remember having conversations with Tony Rezko
about properties that he owned or any specific
issues related to those properties.''
Rezko and Mahru had no construction experience
when they created Rezmar in 1989 to rehabilitate
apartments for the poor under the Daley
administration. Between 1989 and 1998, Rezmar
made deals to rehab 30 buildings, a total of
1,025 apartments. The last 15 buildings involved
Davis Miner Barnhill & Galland during Obama's time with the firm.
Rezko and Mahru also managed the buildings, which
were supposed to provide homes for poor people
for 30 years. Every one of the projects ran into trouble:
• Seventeen buildings -- many beset with code
violations, including a lack of heat -- ended up in foreclosure.
• Six buildings are currently boarded up.
• Hundreds of the apartments are vacant, in need of major repairs.
• Taxpayers have been stuck with millions in unpaid loans.
• At least a dozen times, the city of Chicago
sued Rezmar for failure to heat buildings.
For five weeks, the Sun-Times sought to interview
Obama about Rezko and the housing deals. His
staff wanted written questions. It responded
Sunday but left many questions unanswered. Other
answers didn't directly address the question.
Among these: When did Obama learn of Rezmar's
financial problems? "The senator had no special
knowledge of any financial problems,'' Gibbs wrote.
Did the senator ever complain to anyone --
government officials, Rezmar or Rezko -- about
the conditions of Rezmar's buildings? "Senator
Obama did follow up on constituency complaints
about housing as [a] matter of routine,'' Gibbs wrote.
Did the senator ever discuss Rezmar's financial
problems with anyone at his law firm? "The firm
advises us that it [is] unaware of any such conversations,'' Gibbs wrote.
Turns down Rezmar job
Obama's friendship with Rezko began with a telephone call.
It was 17 years ago. Obama had just become the
first black president of the Harvard Law Review.
Newspapers wrote about him. One story caught the
eye of David Brint, a vice president of Rezmar, a
new company that had become the Daley
administration's favored developer of low-income housing.
"I just cold-called him," Brint said in an interview.
Brint said he wanted to know if Obama would come
work for Rezmar, developing housing for the poor
-- something Obama had expressed interest in,
according to the story Brint had read. Brint
arranged for Obama to meet Rezko, but Obama didn't take the job.
Obama, who has a law degree from Harvard,
subsequently returned to Chicago to lead a voter-registration drive in 1992.
The next year, Obama joined Davis Miner Barnhill
& Galland, a 12-lawyer firm that specialized in
helping develop low-income housing. The firm's
top partner, Allison S. Davis, was, and is, a
member of the Chicago Plan Commission, appointed
by Mayor Daley. Davis was also a friend of Rezko.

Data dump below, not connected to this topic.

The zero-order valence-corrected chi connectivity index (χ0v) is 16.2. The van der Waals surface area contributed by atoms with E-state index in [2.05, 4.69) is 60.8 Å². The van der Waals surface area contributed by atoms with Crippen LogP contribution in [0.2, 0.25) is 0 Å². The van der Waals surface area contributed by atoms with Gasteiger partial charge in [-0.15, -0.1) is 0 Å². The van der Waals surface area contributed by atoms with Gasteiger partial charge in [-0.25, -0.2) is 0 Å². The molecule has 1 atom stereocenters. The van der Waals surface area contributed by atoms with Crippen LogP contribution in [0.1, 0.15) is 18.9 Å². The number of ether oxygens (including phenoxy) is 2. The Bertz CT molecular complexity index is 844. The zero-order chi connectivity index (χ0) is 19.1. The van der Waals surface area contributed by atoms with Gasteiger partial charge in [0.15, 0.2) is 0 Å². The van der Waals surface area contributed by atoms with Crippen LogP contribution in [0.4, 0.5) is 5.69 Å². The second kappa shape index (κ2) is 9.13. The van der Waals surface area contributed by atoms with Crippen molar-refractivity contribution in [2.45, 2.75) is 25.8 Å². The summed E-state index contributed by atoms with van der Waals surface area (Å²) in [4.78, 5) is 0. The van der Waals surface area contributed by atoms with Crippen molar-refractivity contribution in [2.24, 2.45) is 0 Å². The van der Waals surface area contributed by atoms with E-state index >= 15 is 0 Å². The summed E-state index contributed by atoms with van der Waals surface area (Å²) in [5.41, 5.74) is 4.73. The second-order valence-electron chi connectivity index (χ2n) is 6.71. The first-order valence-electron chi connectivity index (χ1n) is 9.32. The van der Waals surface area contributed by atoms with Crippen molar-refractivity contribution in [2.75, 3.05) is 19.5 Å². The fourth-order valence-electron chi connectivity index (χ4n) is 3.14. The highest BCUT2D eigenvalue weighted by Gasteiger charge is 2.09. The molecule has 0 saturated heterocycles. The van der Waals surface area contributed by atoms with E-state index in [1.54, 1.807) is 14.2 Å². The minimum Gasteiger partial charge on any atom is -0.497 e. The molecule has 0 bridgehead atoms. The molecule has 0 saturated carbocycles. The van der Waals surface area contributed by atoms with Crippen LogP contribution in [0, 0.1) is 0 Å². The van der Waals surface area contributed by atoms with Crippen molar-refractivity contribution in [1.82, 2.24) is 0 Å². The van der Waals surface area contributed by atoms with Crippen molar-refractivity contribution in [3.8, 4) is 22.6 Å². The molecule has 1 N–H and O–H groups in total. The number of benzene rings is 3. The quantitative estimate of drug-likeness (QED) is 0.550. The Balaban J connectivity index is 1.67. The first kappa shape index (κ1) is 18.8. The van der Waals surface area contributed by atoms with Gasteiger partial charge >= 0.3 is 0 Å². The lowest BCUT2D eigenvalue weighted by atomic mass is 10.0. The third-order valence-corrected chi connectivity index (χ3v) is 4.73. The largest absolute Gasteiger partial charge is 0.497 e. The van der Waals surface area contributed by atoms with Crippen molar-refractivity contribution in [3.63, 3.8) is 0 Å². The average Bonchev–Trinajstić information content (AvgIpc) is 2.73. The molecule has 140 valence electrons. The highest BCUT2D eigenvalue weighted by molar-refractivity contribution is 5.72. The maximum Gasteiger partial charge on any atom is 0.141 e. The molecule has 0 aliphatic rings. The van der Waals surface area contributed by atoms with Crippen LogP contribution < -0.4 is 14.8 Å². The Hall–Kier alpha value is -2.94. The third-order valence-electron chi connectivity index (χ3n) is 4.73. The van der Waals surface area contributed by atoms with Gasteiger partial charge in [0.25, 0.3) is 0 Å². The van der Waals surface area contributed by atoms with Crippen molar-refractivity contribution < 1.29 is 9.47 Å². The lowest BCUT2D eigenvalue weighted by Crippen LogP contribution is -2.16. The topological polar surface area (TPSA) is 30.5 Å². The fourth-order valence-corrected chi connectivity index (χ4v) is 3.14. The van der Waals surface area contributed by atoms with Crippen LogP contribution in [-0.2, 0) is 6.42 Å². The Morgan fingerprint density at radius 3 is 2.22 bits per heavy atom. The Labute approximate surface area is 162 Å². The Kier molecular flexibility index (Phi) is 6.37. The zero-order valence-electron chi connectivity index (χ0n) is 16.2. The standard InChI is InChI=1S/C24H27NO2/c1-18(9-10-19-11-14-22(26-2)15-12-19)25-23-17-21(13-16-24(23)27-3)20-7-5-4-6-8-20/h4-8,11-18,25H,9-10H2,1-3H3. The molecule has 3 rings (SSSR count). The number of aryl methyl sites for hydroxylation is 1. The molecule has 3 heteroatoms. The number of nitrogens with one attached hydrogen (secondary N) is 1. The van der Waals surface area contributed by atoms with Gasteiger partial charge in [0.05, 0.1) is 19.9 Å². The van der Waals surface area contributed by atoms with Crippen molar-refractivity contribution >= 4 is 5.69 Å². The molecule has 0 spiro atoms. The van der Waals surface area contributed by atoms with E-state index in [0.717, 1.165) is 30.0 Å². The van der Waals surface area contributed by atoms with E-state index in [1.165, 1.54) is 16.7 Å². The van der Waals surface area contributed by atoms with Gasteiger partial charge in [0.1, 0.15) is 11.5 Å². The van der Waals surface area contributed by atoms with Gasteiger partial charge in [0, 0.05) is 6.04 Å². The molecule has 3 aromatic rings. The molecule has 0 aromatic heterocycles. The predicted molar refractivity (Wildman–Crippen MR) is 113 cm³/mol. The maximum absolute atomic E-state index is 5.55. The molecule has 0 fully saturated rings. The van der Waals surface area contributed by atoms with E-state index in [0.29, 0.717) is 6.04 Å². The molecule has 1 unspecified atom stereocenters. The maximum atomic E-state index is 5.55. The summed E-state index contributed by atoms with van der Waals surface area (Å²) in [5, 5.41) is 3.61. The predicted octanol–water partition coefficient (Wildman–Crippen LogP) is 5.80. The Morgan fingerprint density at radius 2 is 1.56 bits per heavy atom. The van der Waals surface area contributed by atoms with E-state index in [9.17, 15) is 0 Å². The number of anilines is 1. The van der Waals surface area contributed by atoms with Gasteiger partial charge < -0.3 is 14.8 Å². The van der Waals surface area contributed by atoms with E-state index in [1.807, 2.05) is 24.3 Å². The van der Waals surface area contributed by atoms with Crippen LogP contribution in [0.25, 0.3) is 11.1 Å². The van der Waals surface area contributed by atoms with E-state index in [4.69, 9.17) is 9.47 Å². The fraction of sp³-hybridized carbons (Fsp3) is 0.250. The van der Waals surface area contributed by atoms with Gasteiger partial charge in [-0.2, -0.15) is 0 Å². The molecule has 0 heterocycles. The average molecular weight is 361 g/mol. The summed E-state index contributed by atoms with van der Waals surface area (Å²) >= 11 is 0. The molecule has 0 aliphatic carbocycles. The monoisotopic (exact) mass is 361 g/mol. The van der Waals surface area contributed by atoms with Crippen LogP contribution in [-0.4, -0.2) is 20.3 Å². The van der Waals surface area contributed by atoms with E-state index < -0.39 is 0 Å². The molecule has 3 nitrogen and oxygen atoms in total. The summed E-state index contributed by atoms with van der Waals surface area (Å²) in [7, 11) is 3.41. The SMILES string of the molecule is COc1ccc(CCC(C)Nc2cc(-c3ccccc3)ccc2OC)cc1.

Davis and Rezko would eventually go into business together, developing homes.
Another firm partner, Judson Miner, ran the city
Law Department under Mayor Harold Washington, one of Obama's political idols.
Asked what Rezko cases Obama worked on, Miner
told the Sun-Times, "We'll put together a list of
the cases he worked on involving Rezko/Rezmar in the next day or two.''
That was March 13. He never provided the information.
While at the law firm, Obama spent much of his
time working on issues that would help improve
conditions in poor neighborhoods, according to
his first book, Dreams from My Father, published in 1996.
"In my legal practice, I work mostly with
churches and community groups, men and women who
quietly build grocery stores and health clinics
in the inner city, and housing for the poor,'' Obama wrote in the book.
Three community groups represented by Davis Miner
Barnhill & Galland were partners with Rezmar in the troubled housing deals.
Rezko offers Obama support
Obama had been at the firm for two years when he
began his political career, running to replace state Sen. Alice Palmer.
Rezko became Obama's political patron. Obama got
his first campaign contributions on July 31,
1995: $300 from a Loop lawyer, a $5,000 loan from
a car dealer, and $2,000 from two food companies owned by Rezko.
Around that time, Rezmar began developing
low-income apartments in partnerships with the
Chicago Urban League and two other not-for-profit
community groups, both founded and run by Bishop
Arthur Brazier, pastor of the Apostolic Church of
God and a powerful ally of the mayor -- the
Woodlawn Preservation and Investment Corp., known
as WPIC, and the Fund for Community Redevelopment and Revitalization.
All three community groups were clients of the
Davis law firm. Davis himself was treasurer of
WPIC when it went into business with Rezmar.
Why go into business with Rezmar? "We thought
they were successful,'' Davis said, noting that
little development was taking place in Woodlawn.
At the time, Rezmar had been in business for six
years and had become one of City Hall's favored
developers of low-income housing, managing 600
apartments in 15 buildings it rehabbed with
government funding. Teaming now with community
development groups, Rezmar rehabbed another 15
buildings, with 400 apartments, between 1995 and